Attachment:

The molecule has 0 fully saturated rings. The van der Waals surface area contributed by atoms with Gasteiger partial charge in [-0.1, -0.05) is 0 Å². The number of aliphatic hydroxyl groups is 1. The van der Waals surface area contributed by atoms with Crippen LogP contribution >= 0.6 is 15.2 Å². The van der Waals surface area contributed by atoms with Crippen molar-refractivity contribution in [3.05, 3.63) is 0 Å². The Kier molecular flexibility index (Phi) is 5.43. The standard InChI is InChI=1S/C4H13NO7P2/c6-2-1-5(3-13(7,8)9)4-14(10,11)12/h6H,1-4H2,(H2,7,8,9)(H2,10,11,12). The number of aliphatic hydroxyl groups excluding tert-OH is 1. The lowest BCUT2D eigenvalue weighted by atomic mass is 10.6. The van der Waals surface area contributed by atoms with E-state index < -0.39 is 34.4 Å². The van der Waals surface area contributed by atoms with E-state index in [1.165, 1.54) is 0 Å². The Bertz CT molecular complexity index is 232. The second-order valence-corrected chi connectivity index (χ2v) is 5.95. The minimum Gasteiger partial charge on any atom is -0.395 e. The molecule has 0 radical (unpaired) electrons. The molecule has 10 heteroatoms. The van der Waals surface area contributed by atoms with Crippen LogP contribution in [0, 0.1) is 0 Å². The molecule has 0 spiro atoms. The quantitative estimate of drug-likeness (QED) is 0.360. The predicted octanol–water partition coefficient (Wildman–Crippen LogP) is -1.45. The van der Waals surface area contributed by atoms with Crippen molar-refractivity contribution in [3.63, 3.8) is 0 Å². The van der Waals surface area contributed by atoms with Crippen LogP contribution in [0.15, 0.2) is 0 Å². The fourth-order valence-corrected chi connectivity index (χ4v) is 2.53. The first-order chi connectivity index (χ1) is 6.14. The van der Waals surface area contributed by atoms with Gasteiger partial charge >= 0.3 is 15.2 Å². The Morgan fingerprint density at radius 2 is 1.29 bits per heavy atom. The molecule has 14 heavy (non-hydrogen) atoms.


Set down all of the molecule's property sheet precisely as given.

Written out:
The molecule has 0 fully saturated rings. The van der Waals surface area contributed by atoms with Gasteiger partial charge in [-0.1, -0.05) is 0 Å². The number of aliphatic hydroxyl groups is 1. The van der Waals surface area contributed by atoms with Crippen LogP contribution >= 0.6 is 15.2 Å². The van der Waals surface area contributed by atoms with Crippen molar-refractivity contribution in [3.05, 3.63) is 0 Å². The Kier molecular flexibility index (Phi) is 5.43. The standard InChI is InChI=1S/C4H13NO7P2/c6-2-1-5(3-13(7,8)9)4-14(10,11)12/h6H,1-4H2,(H2,7,8,9)(H2,10,11,12). The number of aliphatic hydroxyl groups excluding tert-OH is 1. The lowest BCUT2D eigenvalue weighted by atomic mass is 10.6. The van der Waals surface area contributed by atoms with E-state index < -0.39 is 34.4 Å². The van der Waals surface area contributed by atoms with E-state index in [1.165, 1.54) is 0 Å². The Bertz CT molecular complexity index is 232. The second-order valence-corrected chi connectivity index (χ2v) is 5.95. The minimum Gasteiger partial charge on any atom is -0.395 e. The molecule has 0 radical (unpaired) electrons. The molecule has 10 heteroatoms. The van der Waals surface area contributed by atoms with Crippen LogP contribution in [0, 0.1) is 0 Å². The molecule has 0 spiro atoms. The quantitative estimate of drug-likeness (QED) is 0.360. The predicted octanol–water partition coefficient (Wildman–Crippen LogP) is -1.45. The van der Waals surface area contributed by atoms with Crippen molar-refractivity contribution in [3.63, 3.8) is 0 Å². The van der Waals surface area contributed by atoms with Crippen LogP contribution in [0.15, 0.2) is 0 Å². The fourth-order valence-corrected chi connectivity index (χ4v) is 2.53. The first-order chi connectivity index (χ1) is 6.14. The van der Waals surface area contributed by atoms with Gasteiger partial charge >= 0.3 is 15.2 Å². The Morgan fingerprint density at radius 2 is 1.29 bits per heavy atom. The molecule has 14 heavy (non-hydrogen) atoms.